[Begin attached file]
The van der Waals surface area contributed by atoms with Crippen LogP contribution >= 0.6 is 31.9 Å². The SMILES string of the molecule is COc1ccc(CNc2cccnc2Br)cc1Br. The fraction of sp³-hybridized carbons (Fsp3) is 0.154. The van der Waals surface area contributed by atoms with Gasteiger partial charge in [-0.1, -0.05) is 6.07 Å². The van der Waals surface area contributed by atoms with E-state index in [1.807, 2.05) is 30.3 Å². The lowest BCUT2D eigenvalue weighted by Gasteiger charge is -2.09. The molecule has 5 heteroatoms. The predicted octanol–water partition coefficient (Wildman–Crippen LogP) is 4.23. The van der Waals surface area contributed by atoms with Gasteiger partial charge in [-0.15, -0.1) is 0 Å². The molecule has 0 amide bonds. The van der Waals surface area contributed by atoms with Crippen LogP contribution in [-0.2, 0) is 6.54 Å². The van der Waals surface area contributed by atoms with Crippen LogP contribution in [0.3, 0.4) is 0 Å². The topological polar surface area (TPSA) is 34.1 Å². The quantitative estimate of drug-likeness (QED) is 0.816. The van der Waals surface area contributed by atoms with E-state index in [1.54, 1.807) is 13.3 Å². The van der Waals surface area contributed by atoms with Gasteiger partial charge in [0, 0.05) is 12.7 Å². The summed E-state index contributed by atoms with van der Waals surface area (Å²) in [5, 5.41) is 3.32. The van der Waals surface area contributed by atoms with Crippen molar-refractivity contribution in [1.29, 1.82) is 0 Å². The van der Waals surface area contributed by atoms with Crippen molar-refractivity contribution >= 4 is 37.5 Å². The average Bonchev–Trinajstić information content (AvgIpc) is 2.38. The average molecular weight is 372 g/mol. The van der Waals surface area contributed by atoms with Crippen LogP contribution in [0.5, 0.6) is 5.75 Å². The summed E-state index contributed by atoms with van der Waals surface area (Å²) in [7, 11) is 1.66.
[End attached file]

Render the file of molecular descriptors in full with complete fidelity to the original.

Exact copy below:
The van der Waals surface area contributed by atoms with Crippen LogP contribution >= 0.6 is 31.9 Å². The SMILES string of the molecule is COc1ccc(CNc2cccnc2Br)cc1Br. The fraction of sp³-hybridized carbons (Fsp3) is 0.154. The van der Waals surface area contributed by atoms with Gasteiger partial charge in [-0.1, -0.05) is 6.07 Å². The van der Waals surface area contributed by atoms with E-state index in [1.807, 2.05) is 30.3 Å². The lowest BCUT2D eigenvalue weighted by Gasteiger charge is -2.09. The molecule has 5 heteroatoms. The predicted octanol–water partition coefficient (Wildman–Crippen LogP) is 4.23. The van der Waals surface area contributed by atoms with Gasteiger partial charge in [-0.15, -0.1) is 0 Å². The molecule has 0 amide bonds. The van der Waals surface area contributed by atoms with Crippen LogP contribution in [-0.2, 0) is 6.54 Å². The van der Waals surface area contributed by atoms with Crippen LogP contribution in [0.3, 0.4) is 0 Å². The topological polar surface area (TPSA) is 34.1 Å². The quantitative estimate of drug-likeness (QED) is 0.816. The van der Waals surface area contributed by atoms with E-state index in [1.54, 1.807) is 13.3 Å². The van der Waals surface area contributed by atoms with Gasteiger partial charge in [0, 0.05) is 12.7 Å². The summed E-state index contributed by atoms with van der Waals surface area (Å²) in [5, 5.41) is 3.32. The van der Waals surface area contributed by atoms with Crippen molar-refractivity contribution in [1.29, 1.82) is 0 Å². The van der Waals surface area contributed by atoms with Crippen molar-refractivity contribution >= 4 is 37.5 Å². The average Bonchev–Trinajstić information content (AvgIpc) is 2.38. The average molecular weight is 372 g/mol. The van der Waals surface area contributed by atoms with Crippen LogP contribution in [0.5, 0.6) is 5.75 Å². The summed E-state index contributed by atoms with van der Waals surface area (Å²) in [7, 11) is 1.66.